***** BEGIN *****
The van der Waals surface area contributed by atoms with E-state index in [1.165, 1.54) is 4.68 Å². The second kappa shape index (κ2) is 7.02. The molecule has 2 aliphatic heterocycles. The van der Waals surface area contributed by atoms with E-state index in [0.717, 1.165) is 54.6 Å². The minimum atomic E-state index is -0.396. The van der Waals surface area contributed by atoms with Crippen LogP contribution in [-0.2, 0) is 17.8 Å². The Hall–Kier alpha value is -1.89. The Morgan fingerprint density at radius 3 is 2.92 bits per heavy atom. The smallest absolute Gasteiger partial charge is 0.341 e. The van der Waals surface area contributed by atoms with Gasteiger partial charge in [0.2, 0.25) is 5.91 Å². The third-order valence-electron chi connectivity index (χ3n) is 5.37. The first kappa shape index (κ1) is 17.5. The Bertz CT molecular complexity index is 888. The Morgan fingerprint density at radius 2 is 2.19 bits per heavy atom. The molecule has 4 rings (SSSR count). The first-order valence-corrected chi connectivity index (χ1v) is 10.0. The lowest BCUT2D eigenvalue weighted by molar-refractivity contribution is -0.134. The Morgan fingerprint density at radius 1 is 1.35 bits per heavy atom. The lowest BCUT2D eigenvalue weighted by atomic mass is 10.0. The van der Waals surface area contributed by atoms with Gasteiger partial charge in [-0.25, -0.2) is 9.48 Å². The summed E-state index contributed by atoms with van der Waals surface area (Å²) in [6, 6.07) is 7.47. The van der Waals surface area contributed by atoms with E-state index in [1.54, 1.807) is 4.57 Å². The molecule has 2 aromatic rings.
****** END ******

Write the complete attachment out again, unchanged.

The van der Waals surface area contributed by atoms with E-state index in [1.165, 1.54) is 4.68 Å². The second kappa shape index (κ2) is 7.02. The molecule has 2 aliphatic heterocycles. The van der Waals surface area contributed by atoms with E-state index in [0.717, 1.165) is 54.6 Å². The minimum atomic E-state index is -0.396. The van der Waals surface area contributed by atoms with Crippen LogP contribution in [-0.2, 0) is 17.8 Å². The Hall–Kier alpha value is -1.89. The Morgan fingerprint density at radius 3 is 2.92 bits per heavy atom. The smallest absolute Gasteiger partial charge is 0.341 e. The van der Waals surface area contributed by atoms with Gasteiger partial charge in [0.2, 0.25) is 5.91 Å². The third-order valence-electron chi connectivity index (χ3n) is 5.37. The first kappa shape index (κ1) is 17.5. The Bertz CT molecular complexity index is 888. The Morgan fingerprint density at radius 2 is 2.19 bits per heavy atom. The molecule has 4 rings (SSSR count). The first-order valence-corrected chi connectivity index (χ1v) is 10.0. The lowest BCUT2D eigenvalue weighted by molar-refractivity contribution is -0.134. The Morgan fingerprint density at radius 1 is 1.35 bits per heavy atom. The lowest BCUT2D eigenvalue weighted by atomic mass is 10.0. The van der Waals surface area contributed by atoms with Gasteiger partial charge in [-0.25, -0.2) is 9.48 Å². The summed E-state index contributed by atoms with van der Waals surface area (Å²) in [6, 6.07) is 7.47. The van der Waals surface area contributed by atoms with E-state index in [1.54, 1.807) is 4.57 Å². The molecule has 2 aromatic rings.